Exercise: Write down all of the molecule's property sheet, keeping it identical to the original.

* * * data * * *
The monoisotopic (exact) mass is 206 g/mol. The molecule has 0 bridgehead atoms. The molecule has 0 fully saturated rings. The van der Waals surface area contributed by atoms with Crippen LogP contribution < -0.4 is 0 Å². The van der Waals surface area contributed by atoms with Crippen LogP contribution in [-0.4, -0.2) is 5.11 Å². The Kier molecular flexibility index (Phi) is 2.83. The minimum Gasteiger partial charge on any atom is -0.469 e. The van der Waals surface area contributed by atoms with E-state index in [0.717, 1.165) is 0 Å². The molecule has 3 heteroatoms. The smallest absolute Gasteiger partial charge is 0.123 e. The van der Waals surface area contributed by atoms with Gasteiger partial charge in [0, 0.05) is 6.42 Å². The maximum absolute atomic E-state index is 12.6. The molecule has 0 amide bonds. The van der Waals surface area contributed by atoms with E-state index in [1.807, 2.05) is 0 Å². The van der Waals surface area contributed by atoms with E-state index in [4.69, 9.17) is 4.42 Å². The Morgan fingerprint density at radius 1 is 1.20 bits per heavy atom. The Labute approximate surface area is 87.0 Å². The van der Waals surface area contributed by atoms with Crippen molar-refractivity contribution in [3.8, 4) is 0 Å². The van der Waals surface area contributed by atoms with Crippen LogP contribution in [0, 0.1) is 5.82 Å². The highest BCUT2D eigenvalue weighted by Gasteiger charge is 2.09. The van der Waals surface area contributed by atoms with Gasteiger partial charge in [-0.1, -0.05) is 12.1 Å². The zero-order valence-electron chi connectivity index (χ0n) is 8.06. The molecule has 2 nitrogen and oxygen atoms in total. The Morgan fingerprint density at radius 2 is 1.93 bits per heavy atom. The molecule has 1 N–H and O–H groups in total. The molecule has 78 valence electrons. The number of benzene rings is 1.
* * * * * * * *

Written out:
The monoisotopic (exact) mass is 206 g/mol. The molecule has 0 bridgehead atoms. The molecule has 0 fully saturated rings. The van der Waals surface area contributed by atoms with Crippen LogP contribution < -0.4 is 0 Å². The van der Waals surface area contributed by atoms with Crippen LogP contribution in [-0.4, -0.2) is 5.11 Å². The Kier molecular flexibility index (Phi) is 2.83. The minimum Gasteiger partial charge on any atom is -0.469 e. The van der Waals surface area contributed by atoms with E-state index in [0.717, 1.165) is 0 Å². The molecule has 3 heteroatoms. The smallest absolute Gasteiger partial charge is 0.123 e. The van der Waals surface area contributed by atoms with Gasteiger partial charge in [0, 0.05) is 6.42 Å². The maximum absolute atomic E-state index is 12.6. The molecule has 0 amide bonds. The van der Waals surface area contributed by atoms with E-state index in [1.807, 2.05) is 0 Å². The van der Waals surface area contributed by atoms with E-state index in [4.69, 9.17) is 4.42 Å². The Morgan fingerprint density at radius 1 is 1.20 bits per heavy atom. The Labute approximate surface area is 87.0 Å². The van der Waals surface area contributed by atoms with Crippen molar-refractivity contribution in [3.8, 4) is 0 Å². The van der Waals surface area contributed by atoms with Crippen LogP contribution in [0, 0.1) is 5.82 Å². The highest BCUT2D eigenvalue weighted by Gasteiger charge is 2.09. The van der Waals surface area contributed by atoms with Gasteiger partial charge in [-0.1, -0.05) is 12.1 Å². The zero-order valence-electron chi connectivity index (χ0n) is 8.06. The molecule has 2 nitrogen and oxygen atoms in total. The Morgan fingerprint density at radius 2 is 1.93 bits per heavy atom. The molecule has 1 N–H and O–H groups in total. The molecule has 78 valence electrons. The number of benzene rings is 1.